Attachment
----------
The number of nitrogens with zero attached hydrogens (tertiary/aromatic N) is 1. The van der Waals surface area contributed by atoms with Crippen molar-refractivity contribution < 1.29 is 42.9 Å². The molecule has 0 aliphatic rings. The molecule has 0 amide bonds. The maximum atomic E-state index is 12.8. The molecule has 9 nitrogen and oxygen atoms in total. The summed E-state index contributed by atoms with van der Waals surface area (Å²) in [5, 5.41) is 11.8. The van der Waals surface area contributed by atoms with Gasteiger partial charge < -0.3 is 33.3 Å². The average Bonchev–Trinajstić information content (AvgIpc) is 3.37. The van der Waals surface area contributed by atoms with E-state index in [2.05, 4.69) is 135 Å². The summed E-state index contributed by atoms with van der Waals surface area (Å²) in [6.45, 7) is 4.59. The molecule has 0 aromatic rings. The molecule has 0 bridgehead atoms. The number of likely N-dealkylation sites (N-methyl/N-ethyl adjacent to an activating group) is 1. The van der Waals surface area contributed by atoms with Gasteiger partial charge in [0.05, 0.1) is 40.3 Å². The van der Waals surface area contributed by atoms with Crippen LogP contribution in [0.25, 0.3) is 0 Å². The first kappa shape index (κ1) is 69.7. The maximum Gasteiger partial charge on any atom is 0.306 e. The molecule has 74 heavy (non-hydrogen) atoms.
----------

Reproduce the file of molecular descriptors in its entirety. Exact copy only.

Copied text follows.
The number of nitrogens with zero attached hydrogens (tertiary/aromatic N) is 1. The van der Waals surface area contributed by atoms with Crippen molar-refractivity contribution < 1.29 is 42.9 Å². The molecule has 0 aliphatic rings. The molecule has 0 amide bonds. The maximum atomic E-state index is 12.8. The molecule has 9 nitrogen and oxygen atoms in total. The summed E-state index contributed by atoms with van der Waals surface area (Å²) in [5, 5.41) is 11.8. The van der Waals surface area contributed by atoms with Gasteiger partial charge < -0.3 is 33.3 Å². The average Bonchev–Trinajstić information content (AvgIpc) is 3.37. The van der Waals surface area contributed by atoms with E-state index in [2.05, 4.69) is 135 Å². The summed E-state index contributed by atoms with van der Waals surface area (Å²) in [6.45, 7) is 4.59. The molecule has 0 aromatic rings. The molecule has 0 bridgehead atoms. The number of likely N-dealkylation sites (N-methyl/N-ethyl adjacent to an activating group) is 1. The van der Waals surface area contributed by atoms with Gasteiger partial charge in [0.05, 0.1) is 40.3 Å². The van der Waals surface area contributed by atoms with Crippen LogP contribution in [0.25, 0.3) is 0 Å². The first kappa shape index (κ1) is 69.7. The maximum Gasteiger partial charge on any atom is 0.306 e. The molecule has 74 heavy (non-hydrogen) atoms.